Maybe it was the impact of growing up the son of immigrants from Mexico, or that his grandmother had toiled in California’s farming fields most of her life that brought Constantino Raya to the law. What is certain is that he now knows his purpose lies in working to help vulnerable populations.
“Even before law school, it has been personal,” said Raya (L’21), whose whopping 478 hours of pro bono work have earned him the 2021 Louisiana State Bar Association Law Student Pro Bono Award.
He is the first in his family to graduate from college (University of Kansas undergrad), and now the first soon-to-be lawyer.
“Pro bono leadership requires treating pro bono work with the same care, commitment, and dedication as any other work,” said Prof. Tonya Jupiter, Director of Tulane’s Pro Bono programs. “Constantino has demonstrated leadership in his steadfast commitment to performing pro bono service at the highest possible level.”
Raya will be recognized at an LSBA ceremony hosted virtually on Thursday, May 20, with Louisiana Supreme Court Chief Justice John L. Weimer and LSBA President Alainna Mire present to celebrate his accomplishments.
Tulane Law was the first in the nation to require pro bono service as a requirement for graduation. Today, that requirement is 50 hours. Students work in the community and across the U.S. working to help the most vulnerable in all areas of law, from public interest to environmental law to nonprofit work.
Back home in Sacramento before law school, Raya had been working within state government, assessing California’s most needy communities, and seeking to incentivize businesses and health care companies to meet a pressing need for access to medical treatment, mental health services, jobs and more.
In his first year at Tulane Law, Raya volunteered with the California Department of State Hospitals where he recorded 424 hours of service. While serving with DSH, Constantino assisted attorneys in all aspects of civil and criminal commitments, including performing legal research, conducting factual investigation, and drafting memos and motions. His supervisor, Amy August, praised Constantino’s “positive” and “ready-to-learn” attitude.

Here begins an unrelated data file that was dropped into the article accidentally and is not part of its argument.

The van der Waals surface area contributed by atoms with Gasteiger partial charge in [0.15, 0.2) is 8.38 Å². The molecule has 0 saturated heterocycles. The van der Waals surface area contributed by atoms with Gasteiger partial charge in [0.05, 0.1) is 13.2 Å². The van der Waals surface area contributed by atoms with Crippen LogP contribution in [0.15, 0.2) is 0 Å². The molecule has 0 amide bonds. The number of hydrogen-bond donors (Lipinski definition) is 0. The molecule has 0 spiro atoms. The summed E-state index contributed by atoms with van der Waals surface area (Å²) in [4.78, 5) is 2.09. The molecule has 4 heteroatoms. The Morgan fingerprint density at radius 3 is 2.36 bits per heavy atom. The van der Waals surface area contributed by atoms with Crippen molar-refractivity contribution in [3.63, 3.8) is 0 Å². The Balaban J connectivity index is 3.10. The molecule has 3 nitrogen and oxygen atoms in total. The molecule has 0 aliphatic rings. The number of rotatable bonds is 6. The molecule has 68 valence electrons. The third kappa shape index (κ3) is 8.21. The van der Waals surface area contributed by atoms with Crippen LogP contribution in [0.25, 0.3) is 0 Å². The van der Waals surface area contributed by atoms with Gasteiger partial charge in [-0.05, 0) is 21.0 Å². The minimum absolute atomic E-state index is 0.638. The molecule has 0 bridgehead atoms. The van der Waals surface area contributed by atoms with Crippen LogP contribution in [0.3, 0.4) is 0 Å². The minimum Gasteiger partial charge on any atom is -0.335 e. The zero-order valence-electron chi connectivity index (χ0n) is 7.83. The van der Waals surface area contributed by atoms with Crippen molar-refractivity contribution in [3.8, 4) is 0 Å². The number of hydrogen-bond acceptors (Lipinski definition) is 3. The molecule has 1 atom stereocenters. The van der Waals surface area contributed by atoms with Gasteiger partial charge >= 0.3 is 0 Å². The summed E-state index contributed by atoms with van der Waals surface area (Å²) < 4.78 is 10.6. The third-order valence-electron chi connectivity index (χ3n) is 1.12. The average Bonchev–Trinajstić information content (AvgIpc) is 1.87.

For Raya, it was “eye-opening. I began to understand the state hospital system and the need for mental health services.”
His work allowed hospitals to send patients back to court for trial at a faster rate, “and I saw the benefit of providing treatment versus sending someone back to prison, but also the negatives of a carceral program.”
As a 2L, Raya volunteered with Catholic Charities for the Archdiocese of New Orleans in the Immigration Unit. Over a two-month period, he recorded more than 54 hours, conducting client interviews and drafting pleadings.
“That experience provided me access to the plight and struggles immigrants face when trying to establish legal status in the United States,” Raya said, many of them children. “I saw how difficult it was for these kids to make their way to this country, and then I saw how they were treated once here. They face trauma and even there you see the need to provide mental health services for these vulnerable populations.”
His passion, he said, is to continue to steer into healthcare law and policy, perhaps working to provide access to quality care at the border, where migrants in camps will not go to hospitals for fear of being returned home to countries that are increasingly unstable.
He was not always so sure about law school. It took a full-year to feel confident, and a summer internship and then, meeting Supreme Court Justice Sonia Sotomayor in 2019 during her visit to Tulane. “It was inspiring to see someone from the Latinx community make it to the highest levels of law,” he said.
But mostly, he rattles off the names of his fellow Latinx classmates, like Trinidad Reyes and Ariel Campos, both 3Ls, who inspire him, who supported him. “I’m really grateful for them, and for our culture, for pushing us to keep going. That we can do this.”